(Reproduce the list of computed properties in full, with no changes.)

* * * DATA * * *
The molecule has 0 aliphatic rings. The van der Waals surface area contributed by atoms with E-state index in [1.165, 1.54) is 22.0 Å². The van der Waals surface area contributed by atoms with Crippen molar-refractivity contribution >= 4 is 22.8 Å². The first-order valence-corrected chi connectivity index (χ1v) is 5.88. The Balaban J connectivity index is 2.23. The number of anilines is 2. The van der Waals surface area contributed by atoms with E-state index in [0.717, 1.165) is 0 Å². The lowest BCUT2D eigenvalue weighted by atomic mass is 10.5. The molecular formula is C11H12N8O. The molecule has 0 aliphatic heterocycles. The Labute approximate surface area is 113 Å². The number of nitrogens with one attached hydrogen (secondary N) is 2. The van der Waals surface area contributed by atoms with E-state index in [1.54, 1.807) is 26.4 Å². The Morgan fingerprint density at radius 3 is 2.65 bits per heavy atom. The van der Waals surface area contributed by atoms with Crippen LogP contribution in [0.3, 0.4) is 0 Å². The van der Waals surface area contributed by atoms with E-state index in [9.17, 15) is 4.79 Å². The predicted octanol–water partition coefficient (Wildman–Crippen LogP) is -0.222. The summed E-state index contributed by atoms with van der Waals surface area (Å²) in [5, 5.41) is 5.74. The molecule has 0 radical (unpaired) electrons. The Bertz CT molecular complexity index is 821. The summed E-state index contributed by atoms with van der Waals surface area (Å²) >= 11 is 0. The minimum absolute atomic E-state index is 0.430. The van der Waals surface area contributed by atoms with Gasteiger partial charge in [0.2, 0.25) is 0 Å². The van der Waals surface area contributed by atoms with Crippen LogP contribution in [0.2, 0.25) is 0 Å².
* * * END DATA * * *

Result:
The molecule has 0 aliphatic rings. The van der Waals surface area contributed by atoms with E-state index in [1.165, 1.54) is 22.0 Å². The van der Waals surface area contributed by atoms with Crippen molar-refractivity contribution >= 4 is 22.8 Å². The first-order valence-corrected chi connectivity index (χ1v) is 5.88. The Balaban J connectivity index is 2.23. The number of anilines is 2. The van der Waals surface area contributed by atoms with E-state index in [0.717, 1.165) is 0 Å². The lowest BCUT2D eigenvalue weighted by atomic mass is 10.5. The molecular formula is C11H12N8O. The molecule has 0 aliphatic heterocycles. The Labute approximate surface area is 113 Å². The number of nitrogens with one attached hydrogen (secondary N) is 2. The van der Waals surface area contributed by atoms with E-state index in [1.54, 1.807) is 26.4 Å². The Morgan fingerprint density at radius 3 is 2.65 bits per heavy atom. The van der Waals surface area contributed by atoms with Crippen LogP contribution in [0.3, 0.4) is 0 Å². The van der Waals surface area contributed by atoms with E-state index in [9.17, 15) is 4.79 Å². The predicted octanol–water partition coefficient (Wildman–Crippen LogP) is -0.222. The summed E-state index contributed by atoms with van der Waals surface area (Å²) in [5, 5.41) is 5.74. The molecule has 0 radical (unpaired) electrons. The Bertz CT molecular complexity index is 821. The summed E-state index contributed by atoms with van der Waals surface area (Å²) >= 11 is 0. The minimum absolute atomic E-state index is 0.430. The van der Waals surface area contributed by atoms with Gasteiger partial charge in [0.2, 0.25) is 0 Å². The van der Waals surface area contributed by atoms with Crippen LogP contribution in [0.2, 0.25) is 0 Å².